California Labor &
Employment Law Blog

Jan. 17 2012

Confusion Surrounds California’s New Wage Notice

Topics: Employee Hiring, Discipline & Termination, New Laws & Legislation, Wage & Hour Issues

As we previously posted on this blog, a new California law was passed in October requiring California employers, effective January 1, 2012, to provide new hires with a written notice containing certain wage and other information.  The new law is codified as Labor Code section 2810.5 and requires employers to provide newly hired non-exempt employees with the following  categories of information (in one self-contained writing):

1. The rate or rates of pay and basis thereof, whether paid by the hour, shift, day, week, salary, piece, commission or otherwise, including any rates for overtime;

2. Allowances, if any, claimed as part of the minimum wage, including meal or lodging allowances;

3. The regular payday designated by the employer;

4. The name of the employer, including any “doing business as” names used by the employer;

5. The physical address of the employer’s main office or principal place of business, and a mailing address, if different;

6. The telephone number of the employer;

7. The name, address, and telephone number of the employer’s workers’ compensation insurance carrier; and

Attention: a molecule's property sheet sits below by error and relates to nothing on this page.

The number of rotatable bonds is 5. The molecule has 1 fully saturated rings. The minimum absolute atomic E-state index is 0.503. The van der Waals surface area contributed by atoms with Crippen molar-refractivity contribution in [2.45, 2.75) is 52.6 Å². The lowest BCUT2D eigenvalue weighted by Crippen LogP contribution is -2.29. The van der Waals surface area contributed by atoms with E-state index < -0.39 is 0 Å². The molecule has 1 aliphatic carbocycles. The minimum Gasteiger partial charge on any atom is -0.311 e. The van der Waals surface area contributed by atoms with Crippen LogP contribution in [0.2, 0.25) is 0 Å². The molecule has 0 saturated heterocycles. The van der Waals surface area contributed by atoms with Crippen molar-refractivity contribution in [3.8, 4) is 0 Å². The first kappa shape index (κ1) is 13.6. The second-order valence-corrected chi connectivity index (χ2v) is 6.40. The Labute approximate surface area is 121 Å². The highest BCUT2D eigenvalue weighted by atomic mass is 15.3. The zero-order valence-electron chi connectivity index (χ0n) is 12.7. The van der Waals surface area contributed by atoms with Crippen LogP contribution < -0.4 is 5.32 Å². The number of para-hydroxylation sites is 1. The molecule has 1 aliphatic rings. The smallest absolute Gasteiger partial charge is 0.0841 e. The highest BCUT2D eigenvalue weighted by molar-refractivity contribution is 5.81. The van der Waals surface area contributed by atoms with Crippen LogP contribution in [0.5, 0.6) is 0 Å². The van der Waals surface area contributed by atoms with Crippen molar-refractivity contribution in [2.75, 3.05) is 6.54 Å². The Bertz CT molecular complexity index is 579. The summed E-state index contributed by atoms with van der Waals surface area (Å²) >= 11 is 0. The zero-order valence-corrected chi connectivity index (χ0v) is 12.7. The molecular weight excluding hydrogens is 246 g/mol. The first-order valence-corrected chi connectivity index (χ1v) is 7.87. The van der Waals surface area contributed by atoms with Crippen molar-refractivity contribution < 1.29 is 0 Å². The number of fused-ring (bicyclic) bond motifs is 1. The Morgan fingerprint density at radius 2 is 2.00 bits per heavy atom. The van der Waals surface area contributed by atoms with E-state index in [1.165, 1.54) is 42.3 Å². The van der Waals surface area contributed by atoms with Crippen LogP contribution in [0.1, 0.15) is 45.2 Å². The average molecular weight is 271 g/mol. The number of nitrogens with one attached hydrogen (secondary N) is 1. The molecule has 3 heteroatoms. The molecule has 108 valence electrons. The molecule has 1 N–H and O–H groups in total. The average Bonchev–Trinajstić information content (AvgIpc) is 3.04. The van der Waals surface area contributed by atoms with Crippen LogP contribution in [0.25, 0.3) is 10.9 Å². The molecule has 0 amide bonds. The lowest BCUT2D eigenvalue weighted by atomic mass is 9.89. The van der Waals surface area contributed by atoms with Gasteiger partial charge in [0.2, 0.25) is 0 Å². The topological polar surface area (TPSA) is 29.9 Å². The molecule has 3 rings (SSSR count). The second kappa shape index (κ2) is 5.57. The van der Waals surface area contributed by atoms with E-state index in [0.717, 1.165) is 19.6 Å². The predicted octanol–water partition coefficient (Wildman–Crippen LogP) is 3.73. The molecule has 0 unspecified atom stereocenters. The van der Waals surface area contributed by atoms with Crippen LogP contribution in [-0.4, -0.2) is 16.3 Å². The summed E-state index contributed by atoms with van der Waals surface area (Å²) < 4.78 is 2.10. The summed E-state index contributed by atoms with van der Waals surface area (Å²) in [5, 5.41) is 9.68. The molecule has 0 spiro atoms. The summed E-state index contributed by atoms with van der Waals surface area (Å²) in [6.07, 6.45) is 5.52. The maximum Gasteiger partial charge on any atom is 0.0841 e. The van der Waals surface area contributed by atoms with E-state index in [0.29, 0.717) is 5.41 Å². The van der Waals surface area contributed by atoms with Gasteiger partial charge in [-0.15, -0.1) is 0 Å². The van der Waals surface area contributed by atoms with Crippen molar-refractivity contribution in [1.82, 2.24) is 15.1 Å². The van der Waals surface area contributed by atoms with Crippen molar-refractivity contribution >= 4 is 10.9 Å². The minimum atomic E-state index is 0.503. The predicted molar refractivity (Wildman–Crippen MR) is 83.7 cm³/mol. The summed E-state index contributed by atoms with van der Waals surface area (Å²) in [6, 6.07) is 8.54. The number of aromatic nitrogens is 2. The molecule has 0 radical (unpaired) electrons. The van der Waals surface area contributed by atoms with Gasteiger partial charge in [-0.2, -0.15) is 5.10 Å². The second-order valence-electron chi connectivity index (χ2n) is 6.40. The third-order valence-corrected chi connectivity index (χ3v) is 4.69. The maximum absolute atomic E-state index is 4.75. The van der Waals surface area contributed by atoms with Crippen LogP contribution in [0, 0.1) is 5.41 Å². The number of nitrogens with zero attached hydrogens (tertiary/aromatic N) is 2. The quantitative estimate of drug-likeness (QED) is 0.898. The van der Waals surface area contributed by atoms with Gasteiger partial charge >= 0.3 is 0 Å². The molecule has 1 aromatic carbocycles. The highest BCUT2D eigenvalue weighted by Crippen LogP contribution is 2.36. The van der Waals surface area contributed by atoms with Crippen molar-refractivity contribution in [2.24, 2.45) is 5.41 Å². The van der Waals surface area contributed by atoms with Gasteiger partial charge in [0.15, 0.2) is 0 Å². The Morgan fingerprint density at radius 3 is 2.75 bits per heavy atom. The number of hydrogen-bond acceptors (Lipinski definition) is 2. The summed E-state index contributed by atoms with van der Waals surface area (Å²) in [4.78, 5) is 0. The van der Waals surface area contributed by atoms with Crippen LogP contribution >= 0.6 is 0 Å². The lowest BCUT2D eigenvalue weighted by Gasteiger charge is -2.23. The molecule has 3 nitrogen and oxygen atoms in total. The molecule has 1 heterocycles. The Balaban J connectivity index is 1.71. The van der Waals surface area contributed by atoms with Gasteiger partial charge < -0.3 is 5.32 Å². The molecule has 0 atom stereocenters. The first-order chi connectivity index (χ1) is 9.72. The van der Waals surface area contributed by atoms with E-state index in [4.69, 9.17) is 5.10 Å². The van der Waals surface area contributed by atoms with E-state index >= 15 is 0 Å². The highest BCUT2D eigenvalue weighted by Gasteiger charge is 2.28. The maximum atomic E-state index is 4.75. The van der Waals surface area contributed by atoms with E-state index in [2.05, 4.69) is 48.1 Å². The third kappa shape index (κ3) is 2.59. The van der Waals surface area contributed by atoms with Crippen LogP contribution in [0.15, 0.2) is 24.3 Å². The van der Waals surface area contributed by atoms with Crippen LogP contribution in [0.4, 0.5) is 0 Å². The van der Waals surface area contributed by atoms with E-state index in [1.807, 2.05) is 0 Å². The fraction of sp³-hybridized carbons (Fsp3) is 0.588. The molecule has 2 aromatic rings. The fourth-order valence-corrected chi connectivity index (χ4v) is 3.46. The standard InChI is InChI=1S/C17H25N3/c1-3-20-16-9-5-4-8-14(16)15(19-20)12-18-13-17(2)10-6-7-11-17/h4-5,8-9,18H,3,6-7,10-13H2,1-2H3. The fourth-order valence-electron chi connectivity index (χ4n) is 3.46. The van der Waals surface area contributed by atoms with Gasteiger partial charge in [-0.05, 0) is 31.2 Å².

8. Any other information the Labor Commissioner deems material and necessary.

Employers are required to begin providing the foregoing information to non-exempt new hires effective January 1.  If there are changes to any of the information provided, written notice of the change must be provided to employees within 7 calendar days.  The information must be provided in the language normally used by the employer to communicate employment-related information.  The new law exempts from the notice requirement State workers and most unionized employees covered by the terms of a collective bargaining agreement, as well as employees who are exempt from overtime.

While the foregoing seems fairly straightforward to apply, some confusion has arisen over the eighth category of prescribed information listed—“any other information the Labor Commissioner deems material and necessary.”  The Labor Commissioner waited until late December to post anything substantive about this new law and has since revised its position at least once regarding the scope of the new law, leaving employers with less than clear guidance over compliance.  Under the new law, the Labor Commissioner is charged with creating a template that employers may (but are not required to) use to comply with the new notice requirement.  The Labor Commissioner waited until almost the end of December to publish this template, which is available here.  Interestingly, the Labor Commissioner’s template includes several additional categories of information (beyond those enumerated in the actual statute):

1. The employee’s hire date and position;

2. The business form of the employer (e.g. corporation, partnership, LLC, etc.);

3. Specified information about other businesses or entities the employer uses to hire employees or to administer wages or benefits;

4. Whether the employee’s employment agreement is written or oral; and

5. The employer’s workers’ compensation policy number.